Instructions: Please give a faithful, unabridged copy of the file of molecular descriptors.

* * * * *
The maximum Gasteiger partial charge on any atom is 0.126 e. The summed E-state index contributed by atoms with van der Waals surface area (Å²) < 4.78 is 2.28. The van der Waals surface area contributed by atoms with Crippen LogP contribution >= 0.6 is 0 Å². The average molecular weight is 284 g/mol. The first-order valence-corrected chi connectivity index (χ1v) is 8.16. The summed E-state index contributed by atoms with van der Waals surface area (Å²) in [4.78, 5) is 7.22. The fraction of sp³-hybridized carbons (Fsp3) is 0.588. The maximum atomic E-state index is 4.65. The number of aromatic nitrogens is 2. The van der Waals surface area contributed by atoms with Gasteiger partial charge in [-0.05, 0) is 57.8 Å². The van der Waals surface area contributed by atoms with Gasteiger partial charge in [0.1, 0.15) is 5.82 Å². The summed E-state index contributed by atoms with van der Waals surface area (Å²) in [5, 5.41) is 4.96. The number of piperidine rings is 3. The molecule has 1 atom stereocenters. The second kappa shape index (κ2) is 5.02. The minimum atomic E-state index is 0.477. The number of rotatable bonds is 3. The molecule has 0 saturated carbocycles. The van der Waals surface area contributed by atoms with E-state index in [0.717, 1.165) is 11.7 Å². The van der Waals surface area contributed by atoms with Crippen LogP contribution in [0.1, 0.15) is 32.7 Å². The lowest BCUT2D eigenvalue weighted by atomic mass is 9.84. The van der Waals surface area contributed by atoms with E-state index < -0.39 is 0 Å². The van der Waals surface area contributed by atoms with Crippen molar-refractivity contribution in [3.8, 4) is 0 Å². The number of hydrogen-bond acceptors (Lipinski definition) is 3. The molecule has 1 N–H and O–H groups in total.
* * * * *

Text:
The maximum Gasteiger partial charge on any atom is 0.126 e. The summed E-state index contributed by atoms with van der Waals surface area (Å²) < 4.78 is 2.28. The van der Waals surface area contributed by atoms with Crippen LogP contribution >= 0.6 is 0 Å². The average molecular weight is 284 g/mol. The first-order valence-corrected chi connectivity index (χ1v) is 8.16. The summed E-state index contributed by atoms with van der Waals surface area (Å²) in [4.78, 5) is 7.22. The fraction of sp³-hybridized carbons (Fsp3) is 0.588. The maximum atomic E-state index is 4.65. The number of aromatic nitrogens is 2. The van der Waals surface area contributed by atoms with Gasteiger partial charge in [-0.05, 0) is 57.8 Å². The van der Waals surface area contributed by atoms with Gasteiger partial charge in [0.1, 0.15) is 5.82 Å². The summed E-state index contributed by atoms with van der Waals surface area (Å²) in [5, 5.41) is 4.96. The number of piperidine rings is 3. The molecule has 1 atom stereocenters. The second kappa shape index (κ2) is 5.02. The minimum atomic E-state index is 0.477. The number of rotatable bonds is 3. The molecule has 0 saturated carbocycles. The van der Waals surface area contributed by atoms with E-state index in [0.717, 1.165) is 11.7 Å². The van der Waals surface area contributed by atoms with Crippen LogP contribution in [0.1, 0.15) is 32.7 Å². The lowest BCUT2D eigenvalue weighted by atomic mass is 9.84. The van der Waals surface area contributed by atoms with E-state index < -0.39 is 0 Å². The van der Waals surface area contributed by atoms with Crippen molar-refractivity contribution in [3.8, 4) is 0 Å². The number of hydrogen-bond acceptors (Lipinski definition) is 3. The molecule has 1 N–H and O–H groups in total.